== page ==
Academic Dishonesty

Thomas Edison State College expects all of its students to approach their education with academic integrity—the pursuit of scholarly activity free from fraud and deception. All mentors and administrative staff members at the College insist on strict standards of academic honesty in all courses. Academic dishonesty undermines this objective. Academic dishonesty can take the following forms:

Please refer to the Academic Code of Conduct Policy in the College Catalog and online at




Using someone else’s work as your own is plagiarism. Thomas Edison State College takes a strong stance against plagiarism, and students found to be plagiarizing will be severely penalized. If you copy phrases, sentences, paragraphs, or whole documents word-for-word—or if you paraphrase by changing a word here and there—without identifying the author, or without identifying it as a direct quote, then you are plagiarizing. Please keep in mind that this type of identification applies to Internet sources as well as to print-based sources. Copying and pasting from the Internet, without using quotation marks and without acknowledging sources, constitutes plagiarism. (For information about how to cite Internet sources, see Online Student Handbook > Academic Standards > “Citing Sources.”)

Accidentally copying the words and ideas of another writer does not excuse the charge of plagiarism. It is easy to jot down notes and ideas from many sources and then write your own paper without knowing which words are your own and which are someone else’s. It is more difficult to keep track of each and every source. However, the conscientious writer who wishes to avoid plagiarizing never fails to keep careful track of sources.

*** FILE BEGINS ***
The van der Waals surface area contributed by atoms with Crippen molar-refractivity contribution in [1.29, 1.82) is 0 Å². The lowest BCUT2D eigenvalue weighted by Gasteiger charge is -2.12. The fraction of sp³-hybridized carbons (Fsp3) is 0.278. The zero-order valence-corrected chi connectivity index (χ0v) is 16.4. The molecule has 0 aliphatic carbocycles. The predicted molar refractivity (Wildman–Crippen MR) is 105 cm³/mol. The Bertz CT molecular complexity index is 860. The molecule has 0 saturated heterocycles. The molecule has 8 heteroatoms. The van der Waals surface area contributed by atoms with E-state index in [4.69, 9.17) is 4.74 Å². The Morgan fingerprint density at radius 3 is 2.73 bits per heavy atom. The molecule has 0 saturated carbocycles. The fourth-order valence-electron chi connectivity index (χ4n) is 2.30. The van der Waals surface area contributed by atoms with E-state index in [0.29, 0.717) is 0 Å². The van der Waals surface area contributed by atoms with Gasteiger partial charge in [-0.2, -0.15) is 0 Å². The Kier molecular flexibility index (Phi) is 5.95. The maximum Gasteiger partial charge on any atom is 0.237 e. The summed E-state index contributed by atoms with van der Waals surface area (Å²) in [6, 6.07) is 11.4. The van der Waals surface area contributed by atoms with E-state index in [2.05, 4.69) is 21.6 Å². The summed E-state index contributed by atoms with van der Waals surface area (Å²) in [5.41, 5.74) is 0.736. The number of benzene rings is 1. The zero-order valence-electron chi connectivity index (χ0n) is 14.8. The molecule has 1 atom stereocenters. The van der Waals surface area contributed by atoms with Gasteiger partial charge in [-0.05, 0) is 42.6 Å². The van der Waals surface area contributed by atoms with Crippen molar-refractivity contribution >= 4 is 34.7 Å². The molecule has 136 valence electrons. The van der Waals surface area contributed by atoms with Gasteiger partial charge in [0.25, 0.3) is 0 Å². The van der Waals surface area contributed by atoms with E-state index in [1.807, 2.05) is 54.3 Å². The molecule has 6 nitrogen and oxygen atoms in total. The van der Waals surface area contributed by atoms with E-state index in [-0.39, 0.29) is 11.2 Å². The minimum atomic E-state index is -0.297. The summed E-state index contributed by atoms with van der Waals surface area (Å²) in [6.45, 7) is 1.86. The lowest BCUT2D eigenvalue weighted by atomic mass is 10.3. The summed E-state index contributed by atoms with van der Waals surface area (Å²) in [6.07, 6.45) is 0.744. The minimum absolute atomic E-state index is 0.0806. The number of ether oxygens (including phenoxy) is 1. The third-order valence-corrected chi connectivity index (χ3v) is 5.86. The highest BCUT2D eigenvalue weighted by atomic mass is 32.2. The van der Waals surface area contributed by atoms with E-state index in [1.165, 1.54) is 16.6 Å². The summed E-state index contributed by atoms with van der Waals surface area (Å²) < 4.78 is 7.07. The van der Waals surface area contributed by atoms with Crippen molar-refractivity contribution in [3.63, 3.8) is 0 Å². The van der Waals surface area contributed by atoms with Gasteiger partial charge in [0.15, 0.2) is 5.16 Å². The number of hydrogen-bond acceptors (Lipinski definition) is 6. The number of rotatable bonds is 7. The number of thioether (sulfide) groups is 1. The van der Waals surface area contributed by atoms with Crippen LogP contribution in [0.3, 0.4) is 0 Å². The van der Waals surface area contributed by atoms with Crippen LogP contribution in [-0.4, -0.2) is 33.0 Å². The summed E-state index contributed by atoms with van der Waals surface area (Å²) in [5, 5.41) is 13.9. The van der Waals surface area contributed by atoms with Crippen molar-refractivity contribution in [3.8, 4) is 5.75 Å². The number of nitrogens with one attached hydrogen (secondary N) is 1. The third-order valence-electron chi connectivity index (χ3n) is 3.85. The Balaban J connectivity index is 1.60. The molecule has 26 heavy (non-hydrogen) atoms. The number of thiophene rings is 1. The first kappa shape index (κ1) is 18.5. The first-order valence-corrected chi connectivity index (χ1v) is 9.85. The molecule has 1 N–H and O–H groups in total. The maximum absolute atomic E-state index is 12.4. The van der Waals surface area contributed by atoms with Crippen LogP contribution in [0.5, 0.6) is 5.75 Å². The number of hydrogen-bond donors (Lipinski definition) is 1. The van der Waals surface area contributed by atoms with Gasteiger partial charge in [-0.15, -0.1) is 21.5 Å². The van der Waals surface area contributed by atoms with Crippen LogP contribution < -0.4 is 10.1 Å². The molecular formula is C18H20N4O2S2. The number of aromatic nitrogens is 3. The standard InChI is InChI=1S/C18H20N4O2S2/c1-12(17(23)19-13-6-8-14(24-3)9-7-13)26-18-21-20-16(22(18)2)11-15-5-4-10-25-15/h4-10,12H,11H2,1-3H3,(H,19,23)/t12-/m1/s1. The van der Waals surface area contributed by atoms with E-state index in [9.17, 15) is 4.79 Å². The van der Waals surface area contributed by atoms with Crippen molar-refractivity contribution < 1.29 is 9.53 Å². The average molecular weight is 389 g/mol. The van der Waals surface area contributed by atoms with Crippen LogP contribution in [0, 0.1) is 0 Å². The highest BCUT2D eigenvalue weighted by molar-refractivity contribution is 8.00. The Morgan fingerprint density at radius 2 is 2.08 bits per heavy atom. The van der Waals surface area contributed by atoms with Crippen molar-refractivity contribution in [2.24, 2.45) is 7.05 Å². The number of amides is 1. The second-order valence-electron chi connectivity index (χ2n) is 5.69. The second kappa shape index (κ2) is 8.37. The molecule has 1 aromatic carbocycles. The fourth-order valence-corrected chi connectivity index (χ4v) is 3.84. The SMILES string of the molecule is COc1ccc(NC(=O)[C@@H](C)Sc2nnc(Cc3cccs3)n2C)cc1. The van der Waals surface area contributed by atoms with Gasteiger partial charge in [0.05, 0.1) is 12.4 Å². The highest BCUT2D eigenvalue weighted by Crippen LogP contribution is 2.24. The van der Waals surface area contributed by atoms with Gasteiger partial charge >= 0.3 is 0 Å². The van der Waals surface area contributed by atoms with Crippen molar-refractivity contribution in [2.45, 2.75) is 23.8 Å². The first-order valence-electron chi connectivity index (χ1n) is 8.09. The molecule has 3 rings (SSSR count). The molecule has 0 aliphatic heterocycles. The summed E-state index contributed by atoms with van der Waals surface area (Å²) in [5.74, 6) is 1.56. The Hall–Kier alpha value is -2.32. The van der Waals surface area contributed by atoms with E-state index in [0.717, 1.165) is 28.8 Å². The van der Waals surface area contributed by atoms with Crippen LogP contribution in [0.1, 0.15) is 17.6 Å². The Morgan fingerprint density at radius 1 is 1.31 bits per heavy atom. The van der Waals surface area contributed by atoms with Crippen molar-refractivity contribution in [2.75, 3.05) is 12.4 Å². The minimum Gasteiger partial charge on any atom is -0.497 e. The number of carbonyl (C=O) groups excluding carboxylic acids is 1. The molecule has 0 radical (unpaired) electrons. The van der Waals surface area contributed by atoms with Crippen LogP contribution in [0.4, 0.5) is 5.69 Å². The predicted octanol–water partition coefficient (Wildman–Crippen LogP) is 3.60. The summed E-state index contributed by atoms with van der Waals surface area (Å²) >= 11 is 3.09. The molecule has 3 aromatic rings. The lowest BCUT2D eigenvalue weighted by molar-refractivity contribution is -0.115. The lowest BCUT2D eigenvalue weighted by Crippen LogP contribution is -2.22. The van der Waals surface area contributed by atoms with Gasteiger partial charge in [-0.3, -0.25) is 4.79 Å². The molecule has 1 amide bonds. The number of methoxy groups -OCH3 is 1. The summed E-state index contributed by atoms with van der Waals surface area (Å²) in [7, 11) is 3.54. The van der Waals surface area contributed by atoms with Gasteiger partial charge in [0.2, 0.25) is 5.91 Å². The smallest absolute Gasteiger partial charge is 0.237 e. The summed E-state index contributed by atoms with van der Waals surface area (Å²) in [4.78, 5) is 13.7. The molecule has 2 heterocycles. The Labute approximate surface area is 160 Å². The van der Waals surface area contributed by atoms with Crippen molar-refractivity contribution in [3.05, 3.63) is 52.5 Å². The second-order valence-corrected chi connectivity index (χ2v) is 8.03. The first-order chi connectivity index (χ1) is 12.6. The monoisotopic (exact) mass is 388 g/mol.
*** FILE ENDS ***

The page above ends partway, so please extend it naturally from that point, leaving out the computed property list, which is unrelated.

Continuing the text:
Always be aware that if you write without acknowledging the sources of your ideas, you run the risk of being charged with plagiarism.

Clearly, plagiarism, no matter the degree of intent to deceive, defeats the purpose of education. If you plagiarize deliberately, you are not educating yourself, and you are wasting your time on courses meant to improve your skills. If you plagiarize through carelessness, you are deceiving yourself.

For examples of unintentional plagiarism, advice on when to quote and when to paraphrase, and information about writing assistance and originality report checking, click the links provided below.

Examples of Unintentional Plagiarism 

When to Quote and When to Paraphrase

Writing Assistance at Smarthinking

Originality Report Checking at Turnitin


Disciplinary Process

First-time incidents of academic dishonesty concerning plagiarism may reflect ignorance of appropriate citation requirements. Mentors will make a good faith effort to address all first-time offenses that occur in courses. In these cases, the mentor may impose sanctions that serve as a learning exercise for the offender. These may include the completion of tutorials, assignment rewrites, or any other reasonable learning tool including a lower grade when appropriate. The mentor will notify the student by e-mail. Decisions about the sanctions applied for subsequent plagiarism offenses or other violations will be made by the appropriate dean’s office, with the advice of the mentor or staff person who reported the violation. The student will be notified via certified mail of the decision. Options for sanctions include: